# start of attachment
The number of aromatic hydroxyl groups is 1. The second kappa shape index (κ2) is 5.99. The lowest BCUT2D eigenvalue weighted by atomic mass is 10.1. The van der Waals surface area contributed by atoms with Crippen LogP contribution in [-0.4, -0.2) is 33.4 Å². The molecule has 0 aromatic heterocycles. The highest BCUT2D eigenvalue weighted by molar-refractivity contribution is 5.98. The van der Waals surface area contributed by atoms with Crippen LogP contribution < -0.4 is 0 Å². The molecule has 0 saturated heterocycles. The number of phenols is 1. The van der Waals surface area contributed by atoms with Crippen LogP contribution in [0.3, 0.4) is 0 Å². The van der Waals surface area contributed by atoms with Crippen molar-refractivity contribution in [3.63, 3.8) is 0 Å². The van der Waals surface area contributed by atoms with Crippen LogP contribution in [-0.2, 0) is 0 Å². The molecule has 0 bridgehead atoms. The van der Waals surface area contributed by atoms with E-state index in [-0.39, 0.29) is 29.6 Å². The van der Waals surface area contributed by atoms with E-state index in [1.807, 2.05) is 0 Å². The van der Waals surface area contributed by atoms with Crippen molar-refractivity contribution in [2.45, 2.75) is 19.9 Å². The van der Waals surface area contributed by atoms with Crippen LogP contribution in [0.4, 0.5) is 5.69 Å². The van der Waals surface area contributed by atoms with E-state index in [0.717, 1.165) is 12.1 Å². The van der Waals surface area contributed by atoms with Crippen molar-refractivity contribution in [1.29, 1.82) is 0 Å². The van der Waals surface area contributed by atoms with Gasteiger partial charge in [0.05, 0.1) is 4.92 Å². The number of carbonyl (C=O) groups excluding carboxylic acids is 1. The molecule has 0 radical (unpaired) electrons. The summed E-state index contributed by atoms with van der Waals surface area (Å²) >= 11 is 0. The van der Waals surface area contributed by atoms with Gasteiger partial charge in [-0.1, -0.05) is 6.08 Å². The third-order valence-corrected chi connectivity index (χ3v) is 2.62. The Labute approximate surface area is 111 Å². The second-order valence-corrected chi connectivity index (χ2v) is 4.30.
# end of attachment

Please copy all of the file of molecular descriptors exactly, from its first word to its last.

The number of aromatic hydroxyl groups is 1. The second kappa shape index (κ2) is 5.99. The lowest BCUT2D eigenvalue weighted by atomic mass is 10.1. The van der Waals surface area contributed by atoms with Crippen LogP contribution in [-0.4, -0.2) is 33.4 Å². The molecule has 0 aromatic heterocycles. The highest BCUT2D eigenvalue weighted by molar-refractivity contribution is 5.98. The van der Waals surface area contributed by atoms with Crippen LogP contribution < -0.4 is 0 Å². The molecule has 0 saturated heterocycles. The number of phenols is 1. The van der Waals surface area contributed by atoms with Crippen LogP contribution in [0.3, 0.4) is 0 Å². The van der Waals surface area contributed by atoms with Crippen molar-refractivity contribution in [3.63, 3.8) is 0 Å². The van der Waals surface area contributed by atoms with Crippen LogP contribution in [-0.2, 0) is 0 Å². The molecule has 0 bridgehead atoms. The van der Waals surface area contributed by atoms with E-state index in [-0.39, 0.29) is 29.6 Å². The van der Waals surface area contributed by atoms with E-state index in [1.807, 2.05) is 0 Å². The van der Waals surface area contributed by atoms with Crippen molar-refractivity contribution in [2.45, 2.75) is 19.9 Å². The van der Waals surface area contributed by atoms with Crippen LogP contribution in [0.4, 0.5) is 5.69 Å². The van der Waals surface area contributed by atoms with E-state index in [0.717, 1.165) is 12.1 Å². The van der Waals surface area contributed by atoms with Crippen molar-refractivity contribution in [1.29, 1.82) is 0 Å². The van der Waals surface area contributed by atoms with Gasteiger partial charge in [0.05, 0.1) is 4.92 Å². The number of carbonyl (C=O) groups excluding carboxylic acids is 1. The molecule has 0 radical (unpaired) electrons. The summed E-state index contributed by atoms with van der Waals surface area (Å²) >= 11 is 0. The van der Waals surface area contributed by atoms with Gasteiger partial charge in [-0.1, -0.05) is 6.08 Å². The third-order valence-corrected chi connectivity index (χ3v) is 2.62. The Labute approximate surface area is 111 Å². The second-order valence-corrected chi connectivity index (χ2v) is 4.30.